Tracking Tradition

A look at the history behind the second jewel of the Triple Crown -- from the naming of the race to its most spectacular participants and duels

125th Preakness

May 20, 2000|By Sandra McKee | Sandra McKee,Sun Staff

1870: Preakness the horse

The Preakness is named for a horse named Preakness. As a 3-year-old, Preakness was such a long shot to win the Dinner Party Stakes, his owner, M.H. Sanford of New Jersey, didn't even bet on him. Still, on that October day in 1870, Preakness won the first stakes race ever run at Pimlico Race Course by two lengths, and when a new race for 3-year-olds was begun in 1873, it was named The Preakness Stakes. Preakness himself went on to a successful career in the United States. But at age 8, in the fall of 1875, Sanford took him to England. After winning the Brighton Cup and finishing third in the Goodwood Cup, Preakness was sold for stud to the Duke of Hamilton. Both Preakness and the duke had their ways and the older each of them got, the more cantankerous they became. One day, in a fit of anger, Hamilton shot the 10-year-old horse, angering many in British society and leading to reforms in British laws governing the handling of animals. It did not, however, as some claimed, lead to the birth of the Royal Society for the Prevention of Cruelty to Animals. The RSPCA is on record as saying it was formed in 1824.

1937: War Admiral vs. Pompoon

Owner Sam Riddle must have realized what he'd missed out on 17 years before, when he opted not to run the great Man o' War in the Kentucky Derby. His War Admiral won the Derby in a romp over Pompoon in May 1937. A week later, War Admiral and Pompoon met again in the Preakness and this time, Pompoon made it a race. The two ran stride for stride before War Admiral stretched out his neck to win by just that much. But about a month later, on June 5, War Admiral left Pompoon and everyone else in his dust. He would become the fourth Triple Crown winner despite stumbling out of the starting gate in the Belmont Stakes and injuring his right foreleg. He cruised home the winner by four lengths. Pompoon was a badly beaten seventh.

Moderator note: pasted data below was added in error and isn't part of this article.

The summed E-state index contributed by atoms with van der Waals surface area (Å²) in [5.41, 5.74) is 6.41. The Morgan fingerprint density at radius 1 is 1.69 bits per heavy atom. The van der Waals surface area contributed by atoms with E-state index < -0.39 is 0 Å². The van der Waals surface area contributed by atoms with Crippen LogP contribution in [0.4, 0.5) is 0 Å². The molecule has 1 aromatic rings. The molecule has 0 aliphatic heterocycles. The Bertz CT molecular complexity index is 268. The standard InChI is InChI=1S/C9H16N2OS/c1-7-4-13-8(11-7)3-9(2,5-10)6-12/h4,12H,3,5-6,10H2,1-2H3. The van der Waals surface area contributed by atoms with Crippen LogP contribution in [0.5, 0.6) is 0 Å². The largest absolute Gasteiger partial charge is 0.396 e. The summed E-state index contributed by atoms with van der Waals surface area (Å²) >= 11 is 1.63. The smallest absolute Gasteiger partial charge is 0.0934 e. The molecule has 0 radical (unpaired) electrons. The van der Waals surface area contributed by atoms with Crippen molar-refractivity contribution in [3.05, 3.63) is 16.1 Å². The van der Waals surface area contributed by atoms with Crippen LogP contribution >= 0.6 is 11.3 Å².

1957: Eddie Arcaro's 6th win

Eddie Arcaro enjoys his record sixth visit to the winner's circle with Bold Ruler in 1957. Arcaro made history with some of the greatest horses of the past century. His first and second Preakness victories came on Triple Crown winners Whirlaway in 1941 and Citation in 1948. In 1950 he won on Hill Prince, in 1951 on Bold, and in 1955 on the great Nashua, who was named top 3-year-old and Horse of the Year.

1920: Man o' War dazzles

Man o' War was a wonder horse and might have won the Triple Crown if he'd been entered in all three races. But his owner Sam Riddle, who had the horse trained on Maryland's Eastern Shore, decided to skip the Kentucky Derby, saying it was "too far west" for his tastes and too early in the year for his comfort. Instead, Man o' War stayed home to prep for the Preakness. When he finally came to Pimlico, a few days before the classic race, more than 20,000 fans showed up to watch him work out. Man o' War won the 1920 race and went on to sire War Admiral, who would do his daddy proud by winning the Triple Crown in 1937.

1964: Northern Dancer

It's in the genes. Northern Dancer was simply carrying on a family tradition when he won the Preakness in 1964. His grandfather Native Dancer won in 1953 and his great-grandfather Polynesian won in 1945. Above the celebration, another tradition is going on as workmen paint Northern Dancer's winning colors on the horse and jockey weathervane, a tradition that has been going on at Pimlico since 1909. Northern Dancer, who was born in Canada, was only the second foreign-bred horse to win the Preakness. He went on to become one of the most valuable stallions of all time. A Frenchman once offered Windfields Farm $40 million for him -- an offer that was rejected.

1973: Secretariat rules

Secretariat, the horse with the outsized heart, broke a 25-year Triple Crown drought when he followed up his record-setting Derby win with a Preakness victory and then sprinted into the history books at the Belmont Stakes. Secretariat captured the hearts and the imagination of the public. He also set records, though he missed one here in a controversy over the official time. The Preakness record is 1:53 2/5 shared by Tank's Prospect (1985) and Louis Quatorze (1996). But nearly everyone believes Secretariat lowered that record in 1973. Secretariat's time of 1:55 (officially adjusted later to 1:54 2/5) was set on a malfunctioning timer. The Daily Racing Form clocked Secretariat at 1:53 2/5 and that time seemed to be backed up by a timed television replay. Despite the Preakness controversy, Secretariat posted record times in the Kentucky Derby and the Belmont Stakes. The big red colt also holds the record for greatest margin of victory in one race, with his 31-length victory in New York, and his 36-length cumulative victory margin in all three races matched that of 1943 Triple Crown winner Count Fleet.

1941: Whirlaway and the Clubhouse

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